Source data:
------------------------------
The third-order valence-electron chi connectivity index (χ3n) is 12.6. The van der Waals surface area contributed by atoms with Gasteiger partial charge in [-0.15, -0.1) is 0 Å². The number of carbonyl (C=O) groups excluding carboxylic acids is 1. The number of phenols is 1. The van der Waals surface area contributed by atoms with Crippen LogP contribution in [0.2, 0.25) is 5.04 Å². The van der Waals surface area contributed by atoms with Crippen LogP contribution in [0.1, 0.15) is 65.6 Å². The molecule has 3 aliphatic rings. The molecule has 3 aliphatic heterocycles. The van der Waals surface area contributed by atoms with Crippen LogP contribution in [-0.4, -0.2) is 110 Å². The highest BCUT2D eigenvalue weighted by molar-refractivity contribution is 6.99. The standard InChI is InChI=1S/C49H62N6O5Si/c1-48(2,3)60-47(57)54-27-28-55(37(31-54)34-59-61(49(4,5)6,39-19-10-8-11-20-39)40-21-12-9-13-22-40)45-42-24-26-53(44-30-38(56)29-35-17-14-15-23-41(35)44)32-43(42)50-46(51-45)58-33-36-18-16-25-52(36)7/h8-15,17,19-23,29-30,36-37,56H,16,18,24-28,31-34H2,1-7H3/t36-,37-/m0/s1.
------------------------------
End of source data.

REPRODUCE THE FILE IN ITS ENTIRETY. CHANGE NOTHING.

The third-order valence-electron chi connectivity index (χ3n) is 12.6. The van der Waals surface area contributed by atoms with Gasteiger partial charge in [-0.15, -0.1) is 0 Å². The number of carbonyl (C=O) groups excluding carboxylic acids is 1. The number of phenols is 1. The van der Waals surface area contributed by atoms with Crippen LogP contribution in [0.2, 0.25) is 5.04 Å². The van der Waals surface area contributed by atoms with Crippen LogP contribution in [0.1, 0.15) is 65.6 Å². The molecule has 3 aliphatic rings. The molecule has 3 aliphatic heterocycles. The van der Waals surface area contributed by atoms with Crippen LogP contribution in [-0.4, -0.2) is 110 Å². The highest BCUT2D eigenvalue weighted by molar-refractivity contribution is 6.99. The standard InChI is InChI=1S/C49H62N6O5Si/c1-48(2,3)60-47(57)54-27-28-55(37(31-54)34-59-61(49(4,5)6,39-19-10-8-11-20-39)40-21-12-9-13-22-40)45-42-24-26-53(44-30-38(56)29-35-17-14-15-23-41(35)44)32-43(42)50-46(51-45)58-33-36-18-16-25-52(36)7/h8-15,17,19-23,29-30,36-37,56H,16,18,24-28,31-34H2,1-7H3/t36-,37-/m0/s1.